Decided: July 13, 1956.
JOSEPH BRATKA, PLAINTIFF-APPELLANT,
CASTLES ICE CREAM COMPANY, A BODY CORPORATE OF THE STATE OF NEW JERSEY, DEFENDANT, AND BREYER ICE CREAM CO., A DELAWARE CORPORATION, BENJAMIN F. ZELL, CHARLES HOLZWARTH AND AL KINBACK, DEFENDANTS-RESPONDENTS
Goldmann, Burton and Sullivan. The opinion of the court was delivered by Goldmann, S.j.a.d.
[40 NJSuper Page 578] Plaintiff appeals from a judgment of involuntary dismissal entered in the Law Division at
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the close of plaintiff's case, in favor of defendant Breyer Ice Cream Co. and the individual defendants Zell, Holzwarth and Kinback, for failure to establish a prima facie case. He contends there were fact questions presented which should have been submitted to the jury, instead of being determined by the trial judge on defendants' motions for judgment under R.R. 4:51.
The action was brought against Castles Ice Cream Company, the Breyer company and the individual defendants, for personal injuries sustained by plaintiff when he found himself trapped inside a refrigerated ice cream delivery truck he was using to make deliveries. Plaintiff consented to a dismissal as to Castles in the course of counsel's opening to the jury. Castles, as plaintiff's employer, had raised as a defense that he had filed a petition against it in the Workmen's Compensation Division, had been successful in obtaining a compensation award, and thus was barred from any recovery in the Law Division action.
Plaintiff had worked for Castles as an ice cream loader for over a year. At the time of the accident he had for some five months been employed as a route salesman of ice cream and ice cream products. In this connection he was furnished with a specially designed refrigerated truck; he testified that he had been driving the particular truck which figured in the accident for two or three months. The truck had three compartments, each four feet wide, five feet long and four feet high, the bottom of the doors being about chest high. The center compartment in which plaintiff was trapped was used for the storage of ten-quart cans of bulk ice cream. The compartments were refrigerated to a temperature well below freezing. They were insulated and lined with tin; the floor was covered with bakelite to prevent the cans from freezing to the metal.
Each of the compartment doors was equipped with a specially designed latch, with a button or cylinder head which, when pushed in, would lock the mechanism and prevent the opened door from closing. Other safety devices were available to safeguard the driver from accidentally being
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locked inside a compartment. There was a heavy, two-foot chain attached just inside the door, which could be pulled out and left hanging outside the doorframe, thus preventing the door from closing. There was also a safety key, held in a wall clamp inside the truck near the door, with which the door could be opened in case the driver found himself locked in. The ceiling of each compartment was equipped with an electric light bulb.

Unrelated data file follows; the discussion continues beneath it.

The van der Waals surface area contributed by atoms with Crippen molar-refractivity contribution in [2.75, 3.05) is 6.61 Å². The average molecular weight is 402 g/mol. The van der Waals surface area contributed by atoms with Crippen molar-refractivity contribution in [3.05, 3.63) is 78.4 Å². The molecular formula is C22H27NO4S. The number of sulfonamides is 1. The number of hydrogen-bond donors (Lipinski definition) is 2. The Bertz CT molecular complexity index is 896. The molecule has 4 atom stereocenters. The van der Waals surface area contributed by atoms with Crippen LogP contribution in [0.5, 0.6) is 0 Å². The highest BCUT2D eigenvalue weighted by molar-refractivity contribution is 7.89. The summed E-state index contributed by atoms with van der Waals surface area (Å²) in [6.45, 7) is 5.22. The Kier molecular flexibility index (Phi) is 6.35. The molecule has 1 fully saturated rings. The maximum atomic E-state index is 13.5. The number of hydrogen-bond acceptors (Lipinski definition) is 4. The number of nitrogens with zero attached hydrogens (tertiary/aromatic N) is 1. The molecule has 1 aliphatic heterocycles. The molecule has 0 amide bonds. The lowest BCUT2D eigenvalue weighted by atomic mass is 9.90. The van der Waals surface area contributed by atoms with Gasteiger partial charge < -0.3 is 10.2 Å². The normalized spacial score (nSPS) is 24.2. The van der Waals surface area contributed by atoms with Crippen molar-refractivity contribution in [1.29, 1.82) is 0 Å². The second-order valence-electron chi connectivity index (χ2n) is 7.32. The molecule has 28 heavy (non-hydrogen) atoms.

On November 6, 1952 plaintiff came to work at the Castles plant about 7 A.M. His superior, defendant Holzwarth, traffic manager for Castles, assigned him to the same truck he had been driving during recent months. It was fully loaded. Holzwarth also assigned plaintiff his route. Plaintiff made 14 or 15 stops that day; he delivered items from the front and rear compartment at "almost every stop." He also testified that during the day he had to climb into the several compartments in order to take out products not within easy reach -- at one place in his testimony he said this happened at each stop. When he did so he would climb up the side of the truck and reach for the ice cream; his body would be well inside but he would keep one foot outside the truck to make sure that the door would not close on him. He did not use the chain in the middle compartment until the very last stop of the day. On this occasion he climbed up into the compartment in the usual fashion, keeping his foot outside the door, for the purpose of rearranging the contents to prevent shifting and damage to the cans on the return trip to the Castles garage. He testified that he then noticed the chain was curled and frozen to the floor; he proceeded to loosen it, and when it was free he turned around to drop the chain out of the door. At that moment, when his body was completely inside the compartment, the door suddenly slammed shut, imprisoning him. He groped about in the dark for the light bulb, but found only two pieces of wire sticking out of the socket. He said he then felt all over the walls in search of the safety key which would have released the door. He was unable to find it. There followed a desperate attempt to tear the lining off the walls and to
[40 NJSuper Page 581]
attract attention by banging and shouting. After 2 1/4 hours the customer at whose place of business plaintiff had stopped finally heard him and opened the door.